Last month brought a little limelight to FISHBIO’s international conservation program in Southeast Asia. The environmental and conservation news website mongabay.com interviewed our conservation director, Harmony Patricio, about the importance and challenges of studying Mekong River fishes, and about the recently launched Mekong Fish Network. “The world needs to realize that the Mekong is like the Amazon rainforest,” Patricio said of the river’s value. “It’s a global resource of incredible diversity and productivity.” A few excerpts from the interview are below. You can read the full article, accompanied by vivid FISHBIO photos, at mongabay.com.
Mongabay: How did you start working in the Mekong?
Harmony Patricio: So many people told me about the amazing fish diversity in the Mekong, how little is known about the lifecycles of most species, how important the fish are for the people living in the Mekong Basin, and how many big changes were on the horizon in Southeast Asia. I had a feeling that the Mekong would be the next hotspot for fish conservation… FISHBIO’s primary goal for our international work is to share our technical expertise in the places where it’s most needed. I felt like the Mekong region, and Lao PDR in particular, had a high need for technical capacity building to support local scientists.
Mongabay: What makes the Mekong River special in terms of fish?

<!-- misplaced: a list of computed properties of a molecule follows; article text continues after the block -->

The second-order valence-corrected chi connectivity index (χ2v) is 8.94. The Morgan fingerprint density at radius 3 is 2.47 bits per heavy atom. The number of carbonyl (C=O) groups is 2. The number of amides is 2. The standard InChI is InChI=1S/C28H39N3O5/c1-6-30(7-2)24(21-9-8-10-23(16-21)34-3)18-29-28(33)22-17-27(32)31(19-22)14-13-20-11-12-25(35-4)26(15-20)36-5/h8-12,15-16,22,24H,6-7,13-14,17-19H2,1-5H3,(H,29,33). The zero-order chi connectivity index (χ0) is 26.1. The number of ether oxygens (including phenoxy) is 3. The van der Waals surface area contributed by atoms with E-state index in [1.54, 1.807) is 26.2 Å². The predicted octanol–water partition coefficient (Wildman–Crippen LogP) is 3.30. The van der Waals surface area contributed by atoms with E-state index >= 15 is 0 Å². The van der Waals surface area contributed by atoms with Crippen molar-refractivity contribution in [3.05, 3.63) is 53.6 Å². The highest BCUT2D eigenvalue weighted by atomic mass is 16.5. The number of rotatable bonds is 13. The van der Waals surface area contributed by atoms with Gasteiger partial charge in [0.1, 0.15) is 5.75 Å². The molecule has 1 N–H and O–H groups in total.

Harmony Patricio: It has the second largest number of fish species of any river on earth, only after the Amazon River. More than 850 species have been described, and researchers estimate there could be over 1200 species. As a comparison, the whole state of California has about 67 freshwater fishes…What’s also special is how important the fish are for the people. There are over 60 million people that depend on the fish for protein and income, and the economic value of the fisheries is as much as $3.8 billion US dollars per year on first sale. So the river’s fish are highly diverse, feed a lot of people, and are worth a lot of money.
Mongabay: What do you hope to achieve with your new project, the Mekong Fish Network?
Harmony Patricio: The main goal of the Mekong Fish Network is to help people working with fish in the different countries of the Mekong Basin collaborate across national borders and share information so we can better understand what’s happening with Mekong fishes throughout the basin…We also hope to develop and implement standardized fish sampling methods throughout the basin to build a long-term monitoring program that studies how these fish populations change over time. No basin-wide program like this currently exists, and we need it if we want to achieve more sustainable fisheries management, conserve some of these rare or migratory species that are on the brink of extinction, and sustain the river’s productivity that people rely on for food and income.